Selecting a wine can be a real challenge for most, especially if they are facing 100 labels or brands in a store; a high number in the Indian scenario! Some can get spoilt for choice in such a situation, some settle for a wine recommended by the store chap who does not understand a word of wines, but most will succumb and bring back home a bottle of their favourite spirit and guzzle down a beer on their way to celebrate their “wine failure” yet again!
So how can you have a more informed wine shopping experience? If you can “phone a wine friend”, nothing like it…..if not then some broad guidelines as below
- Store: Pick a store where you can find a good collection. More importantly for wines, patronize a store which is air-conditioned as temperatures beyond 20 degree Celsius are not conducive for wine storage and most wines get spoilt at warehouses and stores.
- Budget: Go with a budget. For those with a fat wallet, go explore!
- Food: Ideally if you are going to pair your wine with food then the menu would really matter, but for simplicity let us choose a wine for a drinking by itself with no food. I will subsequently write about wine and food pairing.
- Type of wine: Considering you are a first time wine drinker, rose wines in my experience are the best bet; as they suit the Indian palate because of their fruity notes. For the seasoned ones pick a colour/grape varietal. And for those who are the “deal hunters” pick the price and the wine will follow. If possible do some homework on google.com before you set out!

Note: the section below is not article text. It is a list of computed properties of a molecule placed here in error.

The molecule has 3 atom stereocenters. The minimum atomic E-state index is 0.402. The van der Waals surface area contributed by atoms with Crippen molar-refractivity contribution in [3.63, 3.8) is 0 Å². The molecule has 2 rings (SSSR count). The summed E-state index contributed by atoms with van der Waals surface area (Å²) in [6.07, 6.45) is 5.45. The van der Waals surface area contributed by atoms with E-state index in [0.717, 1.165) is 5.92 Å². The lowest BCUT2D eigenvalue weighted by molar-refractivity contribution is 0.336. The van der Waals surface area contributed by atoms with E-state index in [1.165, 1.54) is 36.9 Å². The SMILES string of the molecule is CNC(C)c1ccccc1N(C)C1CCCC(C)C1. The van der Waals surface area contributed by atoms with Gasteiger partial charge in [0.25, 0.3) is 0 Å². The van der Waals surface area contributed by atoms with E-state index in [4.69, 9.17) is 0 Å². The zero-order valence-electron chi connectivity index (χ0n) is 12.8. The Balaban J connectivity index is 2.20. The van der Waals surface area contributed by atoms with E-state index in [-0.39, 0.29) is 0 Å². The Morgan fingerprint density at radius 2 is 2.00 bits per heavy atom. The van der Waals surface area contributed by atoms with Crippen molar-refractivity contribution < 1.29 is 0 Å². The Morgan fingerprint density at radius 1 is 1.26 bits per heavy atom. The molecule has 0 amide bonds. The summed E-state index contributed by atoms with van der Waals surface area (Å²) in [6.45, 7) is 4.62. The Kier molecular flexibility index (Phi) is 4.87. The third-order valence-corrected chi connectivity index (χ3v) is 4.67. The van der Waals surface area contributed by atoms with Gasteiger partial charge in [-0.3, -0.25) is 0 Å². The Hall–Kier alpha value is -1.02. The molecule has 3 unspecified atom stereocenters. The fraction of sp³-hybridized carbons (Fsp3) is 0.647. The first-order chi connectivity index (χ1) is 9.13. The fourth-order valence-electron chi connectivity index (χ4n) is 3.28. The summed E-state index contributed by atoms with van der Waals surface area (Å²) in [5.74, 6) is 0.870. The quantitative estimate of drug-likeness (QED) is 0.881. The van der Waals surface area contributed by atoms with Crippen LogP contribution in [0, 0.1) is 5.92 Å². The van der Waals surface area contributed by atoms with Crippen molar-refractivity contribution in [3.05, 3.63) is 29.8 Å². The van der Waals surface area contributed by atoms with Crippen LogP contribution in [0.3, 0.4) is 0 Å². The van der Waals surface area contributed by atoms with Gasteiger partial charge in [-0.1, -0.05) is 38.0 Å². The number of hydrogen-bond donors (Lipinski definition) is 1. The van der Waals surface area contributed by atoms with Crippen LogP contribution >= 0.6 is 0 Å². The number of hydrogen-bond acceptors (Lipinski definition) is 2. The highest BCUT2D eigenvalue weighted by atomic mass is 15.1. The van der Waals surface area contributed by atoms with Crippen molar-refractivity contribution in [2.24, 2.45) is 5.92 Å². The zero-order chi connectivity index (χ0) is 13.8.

- Countries and labels The wines in most stores are displayed country wise or in some according to the grape varietal. When it comes to labelling; “old world” wine countries like France, Germany, Italy, their classic wines are named after the region and not the grape, and every region mostly resembles a particular style of wine. This kind of knowledge can only come with experience and study making understanding of these labels difficult. “New world” regions like Chile, Australia, New Zealand on the other hand have descriptive labels mentioning the grape varietal and the tasting notes. So I suggest new worlds to begin with or get yourself a wine app like https://www.vivino.com/ which helps you decode labels. The “wine informed” customer service associates at many modern retail formats can come handy too.
- Myth- Older wines are better: The adage holds true for perhaps only 2% of the wines produced, the rest are meant for early consumption when they are fresh bursting with flavours. So the next time you go shopping ensure that you do not pick wines older than 2 years.
- Corks versus Screw caps: Many of us consider wines with a cork to be of a better quality, but it is certainly not the case! I agree natural cork have characteristics which can hold wines for decades but a synthetic cork or a metal screw cap cannot, however for wines meant to be drunk young and fresh; screw caps serve the purpose. What you miss out on is the sensuality of easing a cork out…but the flip side is that you would never put the bottle back in the rack because you did not have a corkscrew!
- Make notes: Lastly start making notes, a few lines in your own style about the wines you have tasted. This personal record will certainly be of great help…..
Cheers to good health!